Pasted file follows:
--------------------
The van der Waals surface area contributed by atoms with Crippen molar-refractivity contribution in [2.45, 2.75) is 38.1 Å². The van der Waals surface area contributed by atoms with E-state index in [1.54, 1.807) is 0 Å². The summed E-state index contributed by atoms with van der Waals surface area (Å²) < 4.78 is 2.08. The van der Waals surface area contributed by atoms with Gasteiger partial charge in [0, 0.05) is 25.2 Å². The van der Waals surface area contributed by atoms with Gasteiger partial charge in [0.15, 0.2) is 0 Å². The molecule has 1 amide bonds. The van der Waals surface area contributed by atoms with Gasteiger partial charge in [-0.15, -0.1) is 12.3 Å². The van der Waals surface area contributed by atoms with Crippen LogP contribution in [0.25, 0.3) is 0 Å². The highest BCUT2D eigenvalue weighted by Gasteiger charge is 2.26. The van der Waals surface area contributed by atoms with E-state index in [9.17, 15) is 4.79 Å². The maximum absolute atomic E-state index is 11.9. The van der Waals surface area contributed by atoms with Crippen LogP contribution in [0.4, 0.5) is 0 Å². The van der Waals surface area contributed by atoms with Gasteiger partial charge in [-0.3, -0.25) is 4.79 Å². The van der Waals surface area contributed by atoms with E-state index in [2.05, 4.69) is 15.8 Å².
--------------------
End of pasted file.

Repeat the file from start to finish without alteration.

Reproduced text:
The van der Waals surface area contributed by atoms with Crippen molar-refractivity contribution in [2.45, 2.75) is 38.1 Å². The van der Waals surface area contributed by atoms with E-state index in [1.54, 1.807) is 0 Å². The summed E-state index contributed by atoms with van der Waals surface area (Å²) < 4.78 is 2.08. The van der Waals surface area contributed by atoms with Gasteiger partial charge in [0, 0.05) is 25.2 Å². The van der Waals surface area contributed by atoms with Gasteiger partial charge in [0.15, 0.2) is 0 Å². The molecule has 1 amide bonds. The van der Waals surface area contributed by atoms with Gasteiger partial charge in [-0.15, -0.1) is 12.3 Å². The van der Waals surface area contributed by atoms with Crippen LogP contribution in [0.25, 0.3) is 0 Å². The highest BCUT2D eigenvalue weighted by Gasteiger charge is 2.26. The van der Waals surface area contributed by atoms with E-state index in [9.17, 15) is 4.79 Å². The maximum absolute atomic E-state index is 11.9. The van der Waals surface area contributed by atoms with Crippen LogP contribution in [0.4, 0.5) is 0 Å². The van der Waals surface area contributed by atoms with Gasteiger partial charge in [-0.3, -0.25) is 4.79 Å². The van der Waals surface area contributed by atoms with E-state index in [2.05, 4.69) is 15.8 Å².